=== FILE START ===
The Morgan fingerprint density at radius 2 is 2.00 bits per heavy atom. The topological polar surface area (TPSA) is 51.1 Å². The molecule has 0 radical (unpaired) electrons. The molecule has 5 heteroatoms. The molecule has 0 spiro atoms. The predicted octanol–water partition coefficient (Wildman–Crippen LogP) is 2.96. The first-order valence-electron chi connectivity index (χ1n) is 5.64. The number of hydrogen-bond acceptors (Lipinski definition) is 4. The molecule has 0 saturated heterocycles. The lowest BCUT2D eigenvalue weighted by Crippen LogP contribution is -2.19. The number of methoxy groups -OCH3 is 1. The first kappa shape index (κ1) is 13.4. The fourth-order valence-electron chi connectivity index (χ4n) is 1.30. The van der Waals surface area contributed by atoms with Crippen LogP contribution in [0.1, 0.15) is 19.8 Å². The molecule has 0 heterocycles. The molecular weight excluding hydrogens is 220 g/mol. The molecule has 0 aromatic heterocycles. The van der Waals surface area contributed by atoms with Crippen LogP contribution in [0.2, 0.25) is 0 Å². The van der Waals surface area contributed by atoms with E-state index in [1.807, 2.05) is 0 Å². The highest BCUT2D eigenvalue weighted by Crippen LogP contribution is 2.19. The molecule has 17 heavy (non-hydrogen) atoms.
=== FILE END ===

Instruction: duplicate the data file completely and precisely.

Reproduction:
The Morgan fingerprint density at radius 2 is 2.00 bits per heavy atom. The topological polar surface area (TPSA) is 51.1 Å². The molecule has 0 radical (unpaired) electrons. The molecule has 5 heteroatoms. The molecule has 0 spiro atoms. The predicted octanol–water partition coefficient (Wildman–Crippen LogP) is 2.96. The first-order valence-electron chi connectivity index (χ1n) is 5.64. The number of hydrogen-bond acceptors (Lipinski definition) is 4. The molecule has 0 saturated heterocycles. The lowest BCUT2D eigenvalue weighted by Crippen LogP contribution is -2.19. The number of methoxy groups -OCH3 is 1. The first kappa shape index (κ1) is 13.4. The fourth-order valence-electron chi connectivity index (χ4n) is 1.30. The van der Waals surface area contributed by atoms with Crippen LogP contribution in [0.1, 0.15) is 19.8 Å². The molecule has 0 heterocycles. The molecular weight excluding hydrogens is 220 g/mol. The molecule has 0 aromatic heterocycles. The van der Waals surface area contributed by atoms with Crippen LogP contribution in [0.2, 0.25) is 0 Å². The van der Waals surface area contributed by atoms with E-state index in [1.807, 2.05) is 0 Å². The highest BCUT2D eigenvalue weighted by Crippen LogP contribution is 2.19. The molecule has 17 heavy (non-hydrogen) atoms.